Artist Pilvi Takala's project The Committee (2013) is exhibited at Pump House Gallery in Battersea until 26 March. It documents a group of kids between the ages of 8 and 12 helping Takala spend her award money, £7,000, as they choose.
In her complex and rich practice Pilvi Takala confuses the space of exactly what the work is, whether a performance, a video, a sculpture or the space left behind after one of her interactions. Takala’s work sits between a serious investigation and playful agitation of social and political structures. Using disguise to engage and negotiate different social terrains, she reveals unspoken rules within systems of culture.
For her exhibition at Pump House Gallery, Takala expands upon her project The Committee (2013) originally produced for the Emdash Award as part of Frieze London Art Fair. The artist invited a group of children aged 8 to 12 who were regulars at a youth centre in Bow, London to spend her £7,000 award in any way they wished. Free to choose how they would formulate decisions as a group, after deliberation the children decided to design and produce a custom-made bouncy castle called “Five Star Bouncy House”, which could be used by them and hired out to raise funds for the youth centre. Since then the youth centre – along with many other local youth and community centres – has been forced to close due to funding cuts. In Takala’s video which follows the process the group embarked on, the children explain how they decided to spend the prize money, discussing the process of decision-making and the values that guided them. In this exhibition Takala returns more than three years later to interview the children. As part of the exhibition the “Five Star Bouncy House” will be erected on weekends when the weather permits.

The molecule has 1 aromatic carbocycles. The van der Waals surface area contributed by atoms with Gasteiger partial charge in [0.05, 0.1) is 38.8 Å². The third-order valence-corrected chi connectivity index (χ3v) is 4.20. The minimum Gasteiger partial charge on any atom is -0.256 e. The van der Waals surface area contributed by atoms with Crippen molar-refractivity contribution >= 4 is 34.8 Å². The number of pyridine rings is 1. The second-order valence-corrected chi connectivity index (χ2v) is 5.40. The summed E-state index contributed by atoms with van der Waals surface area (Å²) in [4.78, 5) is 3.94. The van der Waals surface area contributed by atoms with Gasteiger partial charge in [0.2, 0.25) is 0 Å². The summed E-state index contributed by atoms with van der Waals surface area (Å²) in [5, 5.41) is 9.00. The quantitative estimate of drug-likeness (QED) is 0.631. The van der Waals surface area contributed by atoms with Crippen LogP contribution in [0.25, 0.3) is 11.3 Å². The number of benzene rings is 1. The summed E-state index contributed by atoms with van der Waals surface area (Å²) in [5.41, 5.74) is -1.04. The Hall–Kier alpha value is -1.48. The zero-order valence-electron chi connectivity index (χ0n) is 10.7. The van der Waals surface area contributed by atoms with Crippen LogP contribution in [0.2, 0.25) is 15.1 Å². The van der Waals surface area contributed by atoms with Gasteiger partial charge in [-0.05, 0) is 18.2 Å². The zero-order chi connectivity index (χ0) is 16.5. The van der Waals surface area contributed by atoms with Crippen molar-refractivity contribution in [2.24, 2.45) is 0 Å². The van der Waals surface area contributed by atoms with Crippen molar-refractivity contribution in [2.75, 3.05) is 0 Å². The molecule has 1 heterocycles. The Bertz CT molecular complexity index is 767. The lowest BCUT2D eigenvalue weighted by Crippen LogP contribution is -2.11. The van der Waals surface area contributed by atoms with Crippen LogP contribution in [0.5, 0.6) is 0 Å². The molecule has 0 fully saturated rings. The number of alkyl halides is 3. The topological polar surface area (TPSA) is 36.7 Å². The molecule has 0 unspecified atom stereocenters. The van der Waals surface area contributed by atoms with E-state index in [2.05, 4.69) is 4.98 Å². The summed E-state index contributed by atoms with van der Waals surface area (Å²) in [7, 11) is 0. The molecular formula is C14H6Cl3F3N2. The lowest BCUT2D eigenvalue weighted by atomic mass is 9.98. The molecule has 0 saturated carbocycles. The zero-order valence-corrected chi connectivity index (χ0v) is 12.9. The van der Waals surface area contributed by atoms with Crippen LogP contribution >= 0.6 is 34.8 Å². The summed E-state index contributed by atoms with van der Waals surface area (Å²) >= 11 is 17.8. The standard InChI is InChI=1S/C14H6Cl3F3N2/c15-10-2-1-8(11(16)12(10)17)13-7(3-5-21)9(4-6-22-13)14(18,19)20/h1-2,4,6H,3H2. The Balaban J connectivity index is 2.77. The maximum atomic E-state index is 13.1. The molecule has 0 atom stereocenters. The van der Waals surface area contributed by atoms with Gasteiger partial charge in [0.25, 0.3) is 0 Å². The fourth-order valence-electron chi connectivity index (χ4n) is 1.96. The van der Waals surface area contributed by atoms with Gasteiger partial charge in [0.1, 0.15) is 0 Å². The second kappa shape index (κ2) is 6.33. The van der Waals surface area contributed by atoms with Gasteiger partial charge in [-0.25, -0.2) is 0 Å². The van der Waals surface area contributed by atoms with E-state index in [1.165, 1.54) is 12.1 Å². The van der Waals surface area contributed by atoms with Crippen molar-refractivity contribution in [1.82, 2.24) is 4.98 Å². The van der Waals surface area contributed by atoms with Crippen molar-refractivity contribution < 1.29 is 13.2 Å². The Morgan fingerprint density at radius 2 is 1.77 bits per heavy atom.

Takala also presented another project in London titled The Stroker (Personnel Touch). Takala explored and documented people’s reactions to touch in a workplace environment. The Stroker concluded with a talk event Thursday 12 January. For The Stroker (Personnel Touch) Pilvi Takala lived and worked for ten days at Second Home creative workspace in July 2016 under the pseudonym Nina Nieminen, an entrepreneur interested in the power of touch in the business environment. Only three members of staff were accomplices in a situation constructed by Second Home, and the rest thought Nina was employed as part of a wellbeing programme to test out and apply Productive Touching techniques within the offices. Whilst there, Nina gathered and archived people’s reactions, their disorientation and hesitations towards her. The artist remained undercover until Thursday 12 January, when she in a performance produced in collaboration with dancer Emma Waltraud Howes revealed it to the staff members at Second Home. The video of the performance was screened and followed by a public talk between the curator Teresa Calonje, Pilvi Takala and Emma Waltraud Howes on Thursday 7 pm at Liberia Bookshop, 65 Hanbury Street, London E1 5JP.
Takala (b. 1981) lives and works in Berlin. 2016 solo exhibitions include: Pilvi Takala, Kunsthal Aarhus, Denmark; Pilvi Takala, CCA Glasgow, Scotland. 2016 group exhibitions include: Manifesta 11, Zurich; Bucharest Biennial 7; Detail ist alles, Kunstahlle Mainz.